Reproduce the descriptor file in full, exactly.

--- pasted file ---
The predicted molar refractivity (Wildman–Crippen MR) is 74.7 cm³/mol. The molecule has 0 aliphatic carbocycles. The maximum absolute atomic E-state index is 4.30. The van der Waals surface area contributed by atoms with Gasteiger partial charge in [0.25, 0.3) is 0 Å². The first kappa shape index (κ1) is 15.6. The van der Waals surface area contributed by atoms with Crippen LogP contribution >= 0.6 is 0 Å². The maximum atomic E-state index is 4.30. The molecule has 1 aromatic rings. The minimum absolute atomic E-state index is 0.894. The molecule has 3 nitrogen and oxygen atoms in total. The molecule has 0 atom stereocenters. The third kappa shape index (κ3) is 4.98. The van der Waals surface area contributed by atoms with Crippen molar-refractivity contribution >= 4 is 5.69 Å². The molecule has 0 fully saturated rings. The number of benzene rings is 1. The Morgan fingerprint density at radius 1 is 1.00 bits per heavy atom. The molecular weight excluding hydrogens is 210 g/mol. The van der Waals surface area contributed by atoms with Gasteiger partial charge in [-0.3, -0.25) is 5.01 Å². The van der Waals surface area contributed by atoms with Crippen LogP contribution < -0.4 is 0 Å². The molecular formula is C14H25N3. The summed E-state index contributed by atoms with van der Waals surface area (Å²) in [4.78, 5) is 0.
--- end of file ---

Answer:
The predicted molar refractivity (Wildman–Crippen MR) is 74.7 cm³/mol. The molecule has 0 aliphatic carbocycles. The maximum absolute atomic E-state index is 4.30. The van der Waals surface area contributed by atoms with Gasteiger partial charge in [0.25, 0.3) is 0 Å². The first kappa shape index (κ1) is 15.6. The van der Waals surface area contributed by atoms with Crippen LogP contribution >= 0.6 is 0 Å². The maximum atomic E-state index is 4.30. The molecule has 1 aromatic rings. The minimum absolute atomic E-state index is 0.894. The molecule has 3 nitrogen and oxygen atoms in total. The molecule has 0 atom stereocenters. The third kappa shape index (κ3) is 4.98. The van der Waals surface area contributed by atoms with Crippen molar-refractivity contribution >= 4 is 5.69 Å². The molecule has 0 fully saturated rings. The number of benzene rings is 1. The Morgan fingerprint density at radius 1 is 1.00 bits per heavy atom. The molecular weight excluding hydrogens is 210 g/mol. The van der Waals surface area contributed by atoms with Gasteiger partial charge in [-0.3, -0.25) is 5.01 Å². The van der Waals surface area contributed by atoms with Crippen LogP contribution < -0.4 is 0 Å². The molecular formula is C14H25N3. The summed E-state index contributed by atoms with van der Waals surface area (Å²) in [4.78, 5) is 0.